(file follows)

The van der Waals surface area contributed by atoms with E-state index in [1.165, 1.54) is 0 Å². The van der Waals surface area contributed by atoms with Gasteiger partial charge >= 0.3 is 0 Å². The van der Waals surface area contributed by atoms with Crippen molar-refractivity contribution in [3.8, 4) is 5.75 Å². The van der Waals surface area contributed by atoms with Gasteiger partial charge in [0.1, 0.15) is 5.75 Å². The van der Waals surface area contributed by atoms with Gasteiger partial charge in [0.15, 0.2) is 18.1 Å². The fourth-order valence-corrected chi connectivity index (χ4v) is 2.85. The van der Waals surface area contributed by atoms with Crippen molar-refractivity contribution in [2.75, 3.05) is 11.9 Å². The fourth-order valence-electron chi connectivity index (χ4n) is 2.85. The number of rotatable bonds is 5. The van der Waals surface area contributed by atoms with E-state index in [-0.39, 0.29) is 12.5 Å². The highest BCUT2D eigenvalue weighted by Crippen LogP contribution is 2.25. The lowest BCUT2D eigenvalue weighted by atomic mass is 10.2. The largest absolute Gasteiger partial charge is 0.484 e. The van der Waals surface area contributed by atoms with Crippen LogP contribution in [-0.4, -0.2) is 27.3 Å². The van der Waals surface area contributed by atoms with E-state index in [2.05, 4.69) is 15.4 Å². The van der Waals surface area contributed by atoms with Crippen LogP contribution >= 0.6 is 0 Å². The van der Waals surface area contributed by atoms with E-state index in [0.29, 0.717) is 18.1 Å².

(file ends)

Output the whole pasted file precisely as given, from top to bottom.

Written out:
The van der Waals surface area contributed by atoms with E-state index in [1.165, 1.54) is 0 Å². The van der Waals surface area contributed by atoms with Gasteiger partial charge >= 0.3 is 0 Å². The van der Waals surface area contributed by atoms with Crippen molar-refractivity contribution in [3.8, 4) is 5.75 Å². The van der Waals surface area contributed by atoms with Gasteiger partial charge in [0.1, 0.15) is 5.75 Å². The van der Waals surface area contributed by atoms with Gasteiger partial charge in [0.15, 0.2) is 18.1 Å². The fourth-order valence-corrected chi connectivity index (χ4v) is 2.85. The van der Waals surface area contributed by atoms with Crippen molar-refractivity contribution in [2.75, 3.05) is 11.9 Å². The fourth-order valence-electron chi connectivity index (χ4n) is 2.85. The number of rotatable bonds is 5. The van der Waals surface area contributed by atoms with E-state index in [-0.39, 0.29) is 12.5 Å². The highest BCUT2D eigenvalue weighted by Crippen LogP contribution is 2.25. The lowest BCUT2D eigenvalue weighted by atomic mass is 10.2. The largest absolute Gasteiger partial charge is 0.484 e. The van der Waals surface area contributed by atoms with Crippen LogP contribution in [-0.4, -0.2) is 27.3 Å². The van der Waals surface area contributed by atoms with E-state index in [2.05, 4.69) is 15.4 Å². The van der Waals surface area contributed by atoms with Crippen LogP contribution >= 0.6 is 0 Å². The van der Waals surface area contributed by atoms with E-state index in [0.29, 0.717) is 18.1 Å².